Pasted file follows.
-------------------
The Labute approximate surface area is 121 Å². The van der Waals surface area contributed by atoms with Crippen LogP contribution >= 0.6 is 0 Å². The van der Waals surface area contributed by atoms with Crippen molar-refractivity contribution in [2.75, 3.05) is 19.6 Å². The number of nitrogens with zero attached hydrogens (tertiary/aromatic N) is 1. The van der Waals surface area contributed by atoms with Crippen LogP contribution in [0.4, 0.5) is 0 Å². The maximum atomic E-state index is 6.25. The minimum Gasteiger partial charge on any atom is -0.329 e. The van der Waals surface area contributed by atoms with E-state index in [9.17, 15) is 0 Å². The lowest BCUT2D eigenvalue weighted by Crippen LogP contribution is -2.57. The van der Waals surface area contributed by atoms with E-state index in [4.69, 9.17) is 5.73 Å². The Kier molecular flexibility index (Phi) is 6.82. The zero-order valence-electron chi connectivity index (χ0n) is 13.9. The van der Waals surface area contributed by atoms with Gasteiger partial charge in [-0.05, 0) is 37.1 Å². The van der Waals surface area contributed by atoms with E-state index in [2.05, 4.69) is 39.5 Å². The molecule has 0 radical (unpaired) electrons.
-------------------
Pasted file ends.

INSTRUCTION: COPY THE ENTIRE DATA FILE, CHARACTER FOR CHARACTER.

The Labute approximate surface area is 121 Å². The van der Waals surface area contributed by atoms with Crippen LogP contribution >= 0.6 is 0 Å². The van der Waals surface area contributed by atoms with Crippen molar-refractivity contribution in [2.75, 3.05) is 19.6 Å². The number of nitrogens with zero attached hydrogens (tertiary/aromatic N) is 1. The van der Waals surface area contributed by atoms with Crippen LogP contribution in [0.4, 0.5) is 0 Å². The maximum atomic E-state index is 6.25. The minimum Gasteiger partial charge on any atom is -0.329 e. The van der Waals surface area contributed by atoms with E-state index in [9.17, 15) is 0 Å². The lowest BCUT2D eigenvalue weighted by Crippen LogP contribution is -2.57. The van der Waals surface area contributed by atoms with E-state index in [4.69, 9.17) is 5.73 Å². The Kier molecular flexibility index (Phi) is 6.82. The zero-order valence-electron chi connectivity index (χ0n) is 13.9. The van der Waals surface area contributed by atoms with Gasteiger partial charge in [-0.05, 0) is 37.1 Å². The van der Waals surface area contributed by atoms with E-state index in [2.05, 4.69) is 39.5 Å². The molecule has 0 radical (unpaired) electrons.